Should the interstellar community worry about losing ownership of our ideas? Next year director Christopher Nolan will release a new science fiction movie called Interstellar, rumoured to involve Kip Thorne’s wormhole physics just as Carl Sagan’s Contact did. Will our community bristle at Hollywood co-opting the word ‘interstellar’? Will we grimace at the likely bad presentation of physics and starflight? Probably, but the horse bolted a long time ago; spaceflight is a staple of science fiction. while there have also been many scientific proponents of interstellar flight over the years, from Les Shepherd to Robert Forward. Nobody owns the vision of interstellar flight; what is needed now is visioneers to make it happen. We should embrace its prominent exposure in science fiction rather than try and protect it from mainstream dissection by movie reviewers and audiences, and use that as a spur to present a more scientific take through the media.
However, what if someone were to come in and take over the whole shebang, bypassing the community entirely? A billionaire entrepreneur, one of the nouveau-rich that are trying their hand at commercial spaceflight, could easily do that. Visioneers within the community that have worked hard to refine their concepts and present them in an agreeable fashion could suddenly be kicked aside, yet in the process their role could become even more important.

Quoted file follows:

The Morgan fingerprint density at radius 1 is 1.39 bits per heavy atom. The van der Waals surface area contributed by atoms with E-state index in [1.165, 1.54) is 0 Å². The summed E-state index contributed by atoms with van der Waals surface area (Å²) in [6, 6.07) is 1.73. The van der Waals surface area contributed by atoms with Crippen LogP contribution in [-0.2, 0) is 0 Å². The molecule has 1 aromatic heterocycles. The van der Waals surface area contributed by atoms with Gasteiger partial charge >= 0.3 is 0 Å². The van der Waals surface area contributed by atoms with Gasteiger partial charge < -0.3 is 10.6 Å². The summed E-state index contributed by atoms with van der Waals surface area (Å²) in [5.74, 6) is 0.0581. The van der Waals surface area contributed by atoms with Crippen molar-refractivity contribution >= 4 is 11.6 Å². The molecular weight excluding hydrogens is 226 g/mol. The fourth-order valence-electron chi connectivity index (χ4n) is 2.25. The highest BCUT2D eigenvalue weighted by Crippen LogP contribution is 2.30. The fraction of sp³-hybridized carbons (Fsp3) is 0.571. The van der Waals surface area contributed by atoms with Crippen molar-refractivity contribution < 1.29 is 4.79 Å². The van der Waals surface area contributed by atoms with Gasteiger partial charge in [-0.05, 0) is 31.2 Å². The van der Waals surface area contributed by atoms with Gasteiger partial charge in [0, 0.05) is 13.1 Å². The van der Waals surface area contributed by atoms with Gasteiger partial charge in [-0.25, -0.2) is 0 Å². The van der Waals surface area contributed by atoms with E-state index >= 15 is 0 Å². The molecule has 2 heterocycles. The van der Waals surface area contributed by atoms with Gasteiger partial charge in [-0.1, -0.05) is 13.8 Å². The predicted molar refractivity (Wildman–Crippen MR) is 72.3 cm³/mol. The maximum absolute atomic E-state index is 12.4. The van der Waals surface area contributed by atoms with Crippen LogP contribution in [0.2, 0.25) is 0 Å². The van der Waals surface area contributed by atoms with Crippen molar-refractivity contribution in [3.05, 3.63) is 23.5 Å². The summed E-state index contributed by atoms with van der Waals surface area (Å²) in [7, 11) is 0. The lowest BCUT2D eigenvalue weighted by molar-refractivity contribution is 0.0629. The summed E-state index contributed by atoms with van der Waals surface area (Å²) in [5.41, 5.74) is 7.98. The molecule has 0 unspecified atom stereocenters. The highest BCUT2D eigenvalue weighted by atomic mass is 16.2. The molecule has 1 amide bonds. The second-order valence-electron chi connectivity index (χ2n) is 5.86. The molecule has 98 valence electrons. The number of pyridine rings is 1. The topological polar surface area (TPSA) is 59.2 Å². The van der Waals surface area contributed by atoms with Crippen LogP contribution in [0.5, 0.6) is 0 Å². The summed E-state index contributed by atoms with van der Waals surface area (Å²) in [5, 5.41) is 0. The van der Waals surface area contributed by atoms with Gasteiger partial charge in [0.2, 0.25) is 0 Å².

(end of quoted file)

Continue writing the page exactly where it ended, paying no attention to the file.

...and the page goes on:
As O’Neill’s vision fell apart, others today are now looking at potentially picking up where he left off. The analogy I like to make is that Hari Seldon seeded his secret Second Foundation as insurance should the first Foundation fail, which it did thanks to the unpredictable arrival of The Mule. The many organisations that populate the community today are vital because they help prolong the vision should others – including multi-billionaires – fail. It is essential that interstellar visioneers keep that grassroots support bubbling along, even in the lean times. As Icarus Interstellar’s Andreas Tziolas said in the comments to a recent Centauri Dreams article on interstellar organisations, the community exists because “we’re sick and tired of waiting for someone else to do it!”